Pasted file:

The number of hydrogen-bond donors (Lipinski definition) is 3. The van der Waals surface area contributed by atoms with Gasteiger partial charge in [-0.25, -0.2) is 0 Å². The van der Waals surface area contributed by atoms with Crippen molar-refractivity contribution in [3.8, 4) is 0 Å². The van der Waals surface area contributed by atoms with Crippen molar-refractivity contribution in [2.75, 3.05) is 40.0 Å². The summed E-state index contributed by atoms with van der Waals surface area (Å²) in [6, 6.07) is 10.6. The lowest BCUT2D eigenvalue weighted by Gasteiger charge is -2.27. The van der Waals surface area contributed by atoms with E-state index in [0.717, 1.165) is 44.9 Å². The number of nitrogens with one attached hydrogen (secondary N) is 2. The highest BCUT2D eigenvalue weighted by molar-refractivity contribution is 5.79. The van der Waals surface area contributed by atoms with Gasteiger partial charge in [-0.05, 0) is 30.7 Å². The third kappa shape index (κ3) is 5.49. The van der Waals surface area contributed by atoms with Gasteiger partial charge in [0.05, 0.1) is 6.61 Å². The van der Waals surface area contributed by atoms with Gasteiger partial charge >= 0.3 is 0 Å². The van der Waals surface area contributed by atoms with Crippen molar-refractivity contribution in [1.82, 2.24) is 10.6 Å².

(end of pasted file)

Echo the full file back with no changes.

The number of hydrogen-bond donors (Lipinski definition) is 3. The van der Waals surface area contributed by atoms with Gasteiger partial charge in [-0.25, -0.2) is 0 Å². The van der Waals surface area contributed by atoms with Crippen molar-refractivity contribution in [3.8, 4) is 0 Å². The van der Waals surface area contributed by atoms with Crippen molar-refractivity contribution in [2.75, 3.05) is 40.0 Å². The summed E-state index contributed by atoms with van der Waals surface area (Å²) in [6, 6.07) is 10.6. The lowest BCUT2D eigenvalue weighted by Gasteiger charge is -2.27. The van der Waals surface area contributed by atoms with E-state index in [0.717, 1.165) is 44.9 Å². The number of nitrogens with one attached hydrogen (secondary N) is 2. The highest BCUT2D eigenvalue weighted by molar-refractivity contribution is 5.79. The van der Waals surface area contributed by atoms with Gasteiger partial charge in [-0.05, 0) is 30.7 Å². The third kappa shape index (κ3) is 5.49. The van der Waals surface area contributed by atoms with Gasteiger partial charge in [0.05, 0.1) is 6.61 Å². The van der Waals surface area contributed by atoms with Gasteiger partial charge >= 0.3 is 0 Å². The van der Waals surface area contributed by atoms with Crippen molar-refractivity contribution in [1.82, 2.24) is 10.6 Å².